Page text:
COLUMBUS — Ohio got an infusion of federal money this week for testing self-driving vehicles.
The U.S. Department of Transportation has awarded a $7.5 million grant to the Ohio Department of Transportation and a group of other organizations, including the Transportation Research Center, to develop a statewide demonstration plan to test self-driving vehicles on rural roads. With partners contributing $10.3 million in matching funds, the total investment for Ohio is $17.8 million.
“We’ve been pushing hard for this grant,” U.S. Sen. Rob Portman, R-Ohio, said in a conference call with reporters. “This is something we’re experts in in Ohio, and now we’ll be at the center of developing it.”
U.S. Sen. Sherrod Brown, D-Ohio, said in a release: “These funds will help keep Ohio at the forefront of research and innovation. Developing and integrating emerging transportation technologies now will allow us to invest in our infrastructure for generations to come.”
Brett Roubinek, president of the Transportation Research Center, welcomed the money, saying testing will begin within a few months and extend over four years.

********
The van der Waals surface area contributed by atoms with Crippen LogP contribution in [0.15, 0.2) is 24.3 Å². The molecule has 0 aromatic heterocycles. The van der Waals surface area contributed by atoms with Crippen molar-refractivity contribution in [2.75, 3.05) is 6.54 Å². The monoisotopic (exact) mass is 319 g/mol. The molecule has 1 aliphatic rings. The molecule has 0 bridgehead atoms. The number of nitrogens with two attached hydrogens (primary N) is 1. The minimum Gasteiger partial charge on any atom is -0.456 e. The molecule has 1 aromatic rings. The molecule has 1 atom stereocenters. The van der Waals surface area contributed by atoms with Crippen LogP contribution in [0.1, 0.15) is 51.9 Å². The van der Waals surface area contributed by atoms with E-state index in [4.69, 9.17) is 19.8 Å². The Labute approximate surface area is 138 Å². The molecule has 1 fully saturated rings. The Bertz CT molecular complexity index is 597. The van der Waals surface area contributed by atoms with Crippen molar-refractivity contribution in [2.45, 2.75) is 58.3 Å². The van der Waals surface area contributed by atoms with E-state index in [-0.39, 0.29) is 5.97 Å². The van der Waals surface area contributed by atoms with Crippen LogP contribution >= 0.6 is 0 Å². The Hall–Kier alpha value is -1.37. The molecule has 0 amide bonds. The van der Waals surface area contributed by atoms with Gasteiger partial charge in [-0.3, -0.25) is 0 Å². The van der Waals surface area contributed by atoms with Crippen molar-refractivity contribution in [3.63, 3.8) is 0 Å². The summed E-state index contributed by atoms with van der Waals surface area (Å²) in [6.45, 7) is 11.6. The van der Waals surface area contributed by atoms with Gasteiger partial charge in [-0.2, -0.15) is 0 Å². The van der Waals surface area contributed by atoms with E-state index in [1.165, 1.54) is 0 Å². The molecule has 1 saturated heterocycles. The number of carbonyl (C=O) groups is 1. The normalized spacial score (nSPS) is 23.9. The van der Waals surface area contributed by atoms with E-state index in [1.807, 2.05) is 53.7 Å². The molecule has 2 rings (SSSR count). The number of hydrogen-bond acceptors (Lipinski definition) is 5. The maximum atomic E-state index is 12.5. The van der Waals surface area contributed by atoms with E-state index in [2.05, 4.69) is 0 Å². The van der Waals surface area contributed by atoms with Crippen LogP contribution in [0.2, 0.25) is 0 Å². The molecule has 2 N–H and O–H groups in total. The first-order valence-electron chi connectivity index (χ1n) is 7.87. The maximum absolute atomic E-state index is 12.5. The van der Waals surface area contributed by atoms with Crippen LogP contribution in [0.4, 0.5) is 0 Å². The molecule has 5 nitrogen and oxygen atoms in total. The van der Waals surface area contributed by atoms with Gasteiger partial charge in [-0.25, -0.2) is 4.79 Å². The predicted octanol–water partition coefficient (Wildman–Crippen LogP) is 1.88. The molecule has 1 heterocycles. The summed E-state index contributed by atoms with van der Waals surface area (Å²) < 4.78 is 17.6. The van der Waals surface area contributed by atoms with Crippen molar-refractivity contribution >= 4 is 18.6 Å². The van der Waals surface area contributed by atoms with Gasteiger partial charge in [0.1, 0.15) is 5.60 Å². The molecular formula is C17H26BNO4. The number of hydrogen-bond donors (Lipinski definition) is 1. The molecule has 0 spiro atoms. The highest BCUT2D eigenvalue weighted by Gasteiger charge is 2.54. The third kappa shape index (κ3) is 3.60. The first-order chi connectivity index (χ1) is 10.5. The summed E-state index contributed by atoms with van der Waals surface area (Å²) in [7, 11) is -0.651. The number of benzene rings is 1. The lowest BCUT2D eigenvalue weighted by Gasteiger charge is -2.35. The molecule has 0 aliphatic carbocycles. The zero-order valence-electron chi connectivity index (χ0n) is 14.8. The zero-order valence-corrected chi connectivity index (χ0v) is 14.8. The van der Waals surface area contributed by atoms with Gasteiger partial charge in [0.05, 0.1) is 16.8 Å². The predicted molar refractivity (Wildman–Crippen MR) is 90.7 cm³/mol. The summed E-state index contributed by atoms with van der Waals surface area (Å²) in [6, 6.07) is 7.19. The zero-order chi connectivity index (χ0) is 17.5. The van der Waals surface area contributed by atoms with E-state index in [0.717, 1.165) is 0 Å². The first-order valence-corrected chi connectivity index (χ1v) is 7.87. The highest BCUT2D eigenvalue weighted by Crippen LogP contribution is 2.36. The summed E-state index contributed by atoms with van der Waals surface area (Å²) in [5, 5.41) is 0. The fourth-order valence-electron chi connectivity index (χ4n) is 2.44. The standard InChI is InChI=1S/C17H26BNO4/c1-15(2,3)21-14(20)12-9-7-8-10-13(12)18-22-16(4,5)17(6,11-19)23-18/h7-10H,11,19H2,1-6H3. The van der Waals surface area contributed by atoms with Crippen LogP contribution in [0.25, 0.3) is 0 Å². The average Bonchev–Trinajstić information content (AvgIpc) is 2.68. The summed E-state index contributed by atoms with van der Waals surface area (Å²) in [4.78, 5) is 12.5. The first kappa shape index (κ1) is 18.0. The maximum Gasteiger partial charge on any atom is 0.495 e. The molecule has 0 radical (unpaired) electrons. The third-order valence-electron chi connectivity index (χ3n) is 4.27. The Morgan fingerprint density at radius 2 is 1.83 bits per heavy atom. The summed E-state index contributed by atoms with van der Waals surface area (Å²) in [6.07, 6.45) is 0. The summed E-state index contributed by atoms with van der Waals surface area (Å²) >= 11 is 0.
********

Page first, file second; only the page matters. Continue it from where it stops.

The grant will “help policymakers by providing data on automated driving systems to put in place regulations” and generate “the information they need to keep everyone safe with this new technology,” he said.
The grant is targeted at examining self-driving vehicles on rural roads because most prior research has involved urban roads, Roubinek said. The testing of vehicles on rural roads, with a human driver on board to take over in case of problems, will begin in the second year, he said.
ODOT director Jack Marchbanks said in a statement: “This is a huge win for the state of Ohio. By focusing on 32 counties in Ohio’s rural Appalachian region, studies supported by this grant will be the most comprehensive effort yet to be conducted on our nation’s rural roads.”
Dispatch reporters Marty Schladen and Randy Ludlow contributed to this story.